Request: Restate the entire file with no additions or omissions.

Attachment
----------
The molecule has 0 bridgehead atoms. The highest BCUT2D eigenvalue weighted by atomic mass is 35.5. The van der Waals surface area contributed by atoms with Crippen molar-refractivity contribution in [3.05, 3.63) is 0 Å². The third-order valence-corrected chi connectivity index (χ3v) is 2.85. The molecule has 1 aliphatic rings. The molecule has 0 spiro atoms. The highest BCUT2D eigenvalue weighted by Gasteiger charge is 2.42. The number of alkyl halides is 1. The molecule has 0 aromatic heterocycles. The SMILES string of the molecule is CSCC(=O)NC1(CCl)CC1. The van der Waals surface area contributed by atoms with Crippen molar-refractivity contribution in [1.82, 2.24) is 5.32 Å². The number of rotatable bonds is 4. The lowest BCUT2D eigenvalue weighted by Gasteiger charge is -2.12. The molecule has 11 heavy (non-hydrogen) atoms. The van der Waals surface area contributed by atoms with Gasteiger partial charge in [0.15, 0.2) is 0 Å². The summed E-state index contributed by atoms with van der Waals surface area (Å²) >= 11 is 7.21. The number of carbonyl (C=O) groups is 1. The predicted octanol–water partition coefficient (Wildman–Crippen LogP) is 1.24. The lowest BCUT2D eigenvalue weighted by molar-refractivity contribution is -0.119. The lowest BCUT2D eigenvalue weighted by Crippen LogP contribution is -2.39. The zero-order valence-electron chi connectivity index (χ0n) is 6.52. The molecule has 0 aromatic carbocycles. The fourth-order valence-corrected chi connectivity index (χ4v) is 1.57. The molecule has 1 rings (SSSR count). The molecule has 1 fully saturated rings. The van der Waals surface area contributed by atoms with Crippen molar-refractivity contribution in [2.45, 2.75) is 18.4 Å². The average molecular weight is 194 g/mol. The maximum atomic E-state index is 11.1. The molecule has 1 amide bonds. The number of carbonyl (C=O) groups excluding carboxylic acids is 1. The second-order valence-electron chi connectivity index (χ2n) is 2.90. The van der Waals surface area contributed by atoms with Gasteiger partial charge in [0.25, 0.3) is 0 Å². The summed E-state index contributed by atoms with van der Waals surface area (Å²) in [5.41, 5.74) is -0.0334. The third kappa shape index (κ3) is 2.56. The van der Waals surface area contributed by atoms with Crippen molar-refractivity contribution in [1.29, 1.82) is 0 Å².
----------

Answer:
The molecule has 0 bridgehead atoms. The highest BCUT2D eigenvalue weighted by atomic mass is 35.5. The van der Waals surface area contributed by atoms with Crippen molar-refractivity contribution in [3.05, 3.63) is 0 Å². The third-order valence-corrected chi connectivity index (χ3v) is 2.85. The molecule has 1 aliphatic rings. The molecule has 0 spiro atoms. The highest BCUT2D eigenvalue weighted by Gasteiger charge is 2.42. The number of alkyl halides is 1. The molecule has 0 aromatic heterocycles. The SMILES string of the molecule is CSCC(=O)NC1(CCl)CC1. The van der Waals surface area contributed by atoms with Crippen molar-refractivity contribution in [1.82, 2.24) is 5.32 Å². The number of rotatable bonds is 4. The lowest BCUT2D eigenvalue weighted by Gasteiger charge is -2.12. The molecule has 11 heavy (non-hydrogen) atoms. The van der Waals surface area contributed by atoms with Gasteiger partial charge in [0.15, 0.2) is 0 Å². The summed E-state index contributed by atoms with van der Waals surface area (Å²) >= 11 is 7.21. The number of carbonyl (C=O) groups is 1. The predicted octanol–water partition coefficient (Wildman–Crippen LogP) is 1.24. The lowest BCUT2D eigenvalue weighted by molar-refractivity contribution is -0.119. The lowest BCUT2D eigenvalue weighted by Crippen LogP contribution is -2.39. The zero-order valence-electron chi connectivity index (χ0n) is 6.52. The molecule has 0 aromatic carbocycles. The fourth-order valence-corrected chi connectivity index (χ4v) is 1.57. The molecule has 1 rings (SSSR count). The molecule has 1 fully saturated rings. The van der Waals surface area contributed by atoms with Crippen molar-refractivity contribution in [2.45, 2.75) is 18.4 Å². The average molecular weight is 194 g/mol. The maximum atomic E-state index is 11.1. The molecule has 1 amide bonds. The number of carbonyl (C=O) groups excluding carboxylic acids is 1. The second-order valence-electron chi connectivity index (χ2n) is 2.90. The van der Waals surface area contributed by atoms with Gasteiger partial charge in [0.25, 0.3) is 0 Å². The summed E-state index contributed by atoms with van der Waals surface area (Å²) in [5.41, 5.74) is -0.0334. The third kappa shape index (κ3) is 2.56. The van der Waals surface area contributed by atoms with Crippen molar-refractivity contribution in [1.29, 1.82) is 0 Å².